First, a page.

Stoping cost is one of the largest of the items comprising the total cost of producing ore. The cost per ton of ore mined is important but may be overemphasized if the more important cost, that per unit of metal recovered, is thereby overlooked. A given stoping method may give a low cost per ton of ore but, by reason of high dilution involving the handling, hauling, hoisting, and treating of a large amount of barren rock, may result in a high cost per unit of metal. Low cost per ton may involve loss of ore or excessive dilution with waste and a low-cost-per-ton method may not, therefore, be the most economical one in a given instance.
Table 38, giving stoping costs per ton of ore mined, should be considered with the foregoing important fact in mind. The tabulated costs do not include any development, haulage, hoisting, or pumping unless so indicated but are direct-stoping costs only. Wide differences, as between mines, in the distributed costs shown in the tables are partly explained by differences in accounting methods, but the total stoping costs in the last column are believed to be comparable except where otherwise noted.
In figure 119, direct stoping costs are plotted against approximate vein or stoping widths, in feet, for a number of mines employing, respectively, open stoping, shrinkage stoping, and cut-and-fill stoping, and thus indicate the effect of width upon direct stoping cost per ton of ore. High costs in narrow stopes are due principally to reduction in tons broken per foot of hole drilled and hence per man-shift.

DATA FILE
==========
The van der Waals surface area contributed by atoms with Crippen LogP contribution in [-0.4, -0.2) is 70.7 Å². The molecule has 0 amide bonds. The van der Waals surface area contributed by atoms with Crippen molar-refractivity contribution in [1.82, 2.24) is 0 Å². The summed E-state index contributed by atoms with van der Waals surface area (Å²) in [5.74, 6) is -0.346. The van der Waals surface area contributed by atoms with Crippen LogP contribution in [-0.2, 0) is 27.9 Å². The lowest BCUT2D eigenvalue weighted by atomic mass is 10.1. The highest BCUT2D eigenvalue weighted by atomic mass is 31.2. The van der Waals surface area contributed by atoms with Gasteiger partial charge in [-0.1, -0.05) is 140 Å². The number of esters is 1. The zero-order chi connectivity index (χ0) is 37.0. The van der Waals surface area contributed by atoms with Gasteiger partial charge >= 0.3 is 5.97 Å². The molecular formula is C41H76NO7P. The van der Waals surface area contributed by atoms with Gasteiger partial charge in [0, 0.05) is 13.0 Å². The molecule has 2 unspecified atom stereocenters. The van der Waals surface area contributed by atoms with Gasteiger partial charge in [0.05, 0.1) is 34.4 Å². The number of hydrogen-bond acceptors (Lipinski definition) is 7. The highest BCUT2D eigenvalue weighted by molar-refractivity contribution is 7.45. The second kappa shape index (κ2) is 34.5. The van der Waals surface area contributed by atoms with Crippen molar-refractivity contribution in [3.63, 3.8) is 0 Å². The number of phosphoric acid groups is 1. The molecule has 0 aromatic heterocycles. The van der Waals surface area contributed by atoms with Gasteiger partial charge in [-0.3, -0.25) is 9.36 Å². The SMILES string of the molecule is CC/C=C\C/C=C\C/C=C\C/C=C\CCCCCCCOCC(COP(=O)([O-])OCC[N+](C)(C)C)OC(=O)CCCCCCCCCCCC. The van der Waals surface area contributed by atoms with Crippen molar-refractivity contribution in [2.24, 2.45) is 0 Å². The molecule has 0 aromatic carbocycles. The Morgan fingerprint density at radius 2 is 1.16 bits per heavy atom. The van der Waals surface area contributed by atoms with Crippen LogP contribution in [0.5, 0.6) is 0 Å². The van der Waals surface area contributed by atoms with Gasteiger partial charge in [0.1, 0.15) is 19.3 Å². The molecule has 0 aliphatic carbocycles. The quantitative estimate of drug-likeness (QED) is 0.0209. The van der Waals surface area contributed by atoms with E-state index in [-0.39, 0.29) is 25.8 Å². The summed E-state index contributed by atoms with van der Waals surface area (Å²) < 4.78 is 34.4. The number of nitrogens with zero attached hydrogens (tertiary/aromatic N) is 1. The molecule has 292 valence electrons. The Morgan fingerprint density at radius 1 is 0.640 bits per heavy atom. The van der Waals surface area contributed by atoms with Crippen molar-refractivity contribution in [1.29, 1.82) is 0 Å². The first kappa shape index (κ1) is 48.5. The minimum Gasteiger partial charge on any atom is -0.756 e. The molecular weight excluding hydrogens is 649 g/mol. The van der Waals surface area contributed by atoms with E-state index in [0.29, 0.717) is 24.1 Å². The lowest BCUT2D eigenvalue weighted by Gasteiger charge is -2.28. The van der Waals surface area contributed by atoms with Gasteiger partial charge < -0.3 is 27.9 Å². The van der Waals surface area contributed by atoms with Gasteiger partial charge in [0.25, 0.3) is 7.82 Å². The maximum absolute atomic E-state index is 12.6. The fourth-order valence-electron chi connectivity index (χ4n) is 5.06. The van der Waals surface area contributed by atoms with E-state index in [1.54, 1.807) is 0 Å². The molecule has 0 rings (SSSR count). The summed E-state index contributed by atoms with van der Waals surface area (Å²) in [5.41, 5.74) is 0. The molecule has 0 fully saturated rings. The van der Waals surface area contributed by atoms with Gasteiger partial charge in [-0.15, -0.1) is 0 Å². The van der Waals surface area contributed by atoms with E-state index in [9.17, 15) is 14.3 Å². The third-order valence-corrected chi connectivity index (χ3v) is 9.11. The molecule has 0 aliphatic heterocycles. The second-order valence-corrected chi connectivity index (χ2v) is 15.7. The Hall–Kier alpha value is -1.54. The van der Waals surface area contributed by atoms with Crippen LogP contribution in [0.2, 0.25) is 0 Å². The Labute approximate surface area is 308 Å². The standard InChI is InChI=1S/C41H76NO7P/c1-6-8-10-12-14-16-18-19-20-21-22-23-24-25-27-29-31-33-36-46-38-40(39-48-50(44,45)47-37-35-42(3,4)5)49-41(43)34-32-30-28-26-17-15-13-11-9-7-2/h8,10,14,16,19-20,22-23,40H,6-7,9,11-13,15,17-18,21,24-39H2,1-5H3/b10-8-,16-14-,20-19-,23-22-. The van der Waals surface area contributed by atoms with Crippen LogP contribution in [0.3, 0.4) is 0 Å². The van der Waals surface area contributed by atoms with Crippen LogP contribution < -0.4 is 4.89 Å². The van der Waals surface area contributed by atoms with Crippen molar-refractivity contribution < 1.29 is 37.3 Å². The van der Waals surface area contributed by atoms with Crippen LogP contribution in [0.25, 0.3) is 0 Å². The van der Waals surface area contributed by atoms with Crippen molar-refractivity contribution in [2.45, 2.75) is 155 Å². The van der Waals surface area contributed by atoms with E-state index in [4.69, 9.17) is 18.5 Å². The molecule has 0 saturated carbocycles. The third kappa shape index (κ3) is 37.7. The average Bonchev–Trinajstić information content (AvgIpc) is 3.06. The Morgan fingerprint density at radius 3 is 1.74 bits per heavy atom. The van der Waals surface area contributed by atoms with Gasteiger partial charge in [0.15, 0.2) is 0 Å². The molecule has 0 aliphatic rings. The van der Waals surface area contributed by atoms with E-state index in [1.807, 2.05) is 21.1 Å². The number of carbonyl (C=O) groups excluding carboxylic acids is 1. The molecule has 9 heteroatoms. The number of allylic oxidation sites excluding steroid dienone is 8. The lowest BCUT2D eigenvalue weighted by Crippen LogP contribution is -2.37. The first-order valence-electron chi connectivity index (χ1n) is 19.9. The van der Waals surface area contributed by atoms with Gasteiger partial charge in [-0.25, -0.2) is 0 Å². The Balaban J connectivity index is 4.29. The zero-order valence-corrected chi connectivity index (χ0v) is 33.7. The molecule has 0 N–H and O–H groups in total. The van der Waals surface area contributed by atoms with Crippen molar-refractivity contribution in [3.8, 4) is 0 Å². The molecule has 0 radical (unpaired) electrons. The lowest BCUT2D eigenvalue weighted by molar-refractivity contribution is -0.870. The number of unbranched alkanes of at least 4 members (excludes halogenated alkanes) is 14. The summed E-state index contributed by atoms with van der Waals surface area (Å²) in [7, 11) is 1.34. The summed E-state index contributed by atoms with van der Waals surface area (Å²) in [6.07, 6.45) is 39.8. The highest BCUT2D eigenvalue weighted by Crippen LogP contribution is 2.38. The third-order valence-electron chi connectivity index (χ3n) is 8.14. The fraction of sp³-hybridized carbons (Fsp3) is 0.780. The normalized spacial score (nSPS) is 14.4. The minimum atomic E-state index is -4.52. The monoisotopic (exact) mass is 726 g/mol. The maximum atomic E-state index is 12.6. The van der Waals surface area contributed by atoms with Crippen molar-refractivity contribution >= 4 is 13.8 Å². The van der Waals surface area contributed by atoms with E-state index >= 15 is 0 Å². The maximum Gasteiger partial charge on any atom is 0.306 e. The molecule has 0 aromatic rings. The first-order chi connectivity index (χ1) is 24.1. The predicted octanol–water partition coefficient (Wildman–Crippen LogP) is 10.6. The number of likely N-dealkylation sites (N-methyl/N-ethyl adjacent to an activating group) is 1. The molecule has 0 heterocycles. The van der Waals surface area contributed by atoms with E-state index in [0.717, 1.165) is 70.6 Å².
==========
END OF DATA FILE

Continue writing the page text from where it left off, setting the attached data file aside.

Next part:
Analysis of the curves emphasizes other factors affecting the cost. Thus, at A a high-cost open-stope operation is shown, caused by great irregularity of ore outline, numerous displacements of the ore body by faulting, and mining of much thin ore around the margins. At B, a higher than normal cost may be attributed to the fact that although the stopes are about 25 feet wide, much of the ore is very thin. At SS, T, and T are shown higher than normal cut-and-fill stoping costs. T and T represent mines where the stringer-set-and-fill method, using large quantities of timber, is employed under very heavy hanging-wall conditions that require cautious mining. At SS the higher cost is due to the use of considerable square-set stoping in conjunction with cut-and-fill stoping.
The effect of resuing, involving the breaking of considerable wall rock and resulting in low tonnage per man-shift, and added costs for sorting in the stopes, is indicated by the costs R-R-R.
The points used for determining the shrinkage-stoping curve are seen to be quite erratic in their distribution, few of them actually falling on the approximate mean curve. This may be interpreted to show that with shrinkage stoping, in particular, other factors such as hardness of ore, tonnage mined per month or year (affecting supervisory and other distributed costs), and the physical peculiarities of individual ore bodies affect the costs to an extent that clouds the effects of width. The high cost shown at C is due to irregularity of ore bodies, the use of some cut-and-fill stoping, and the necessity for considerable secondary blasting.
In general, the curves indicate that stoping costs vary considerably with the width for widths of less than about 8 to 10 feet, whereas for greater widths they are influenced only slightly by the stoping width.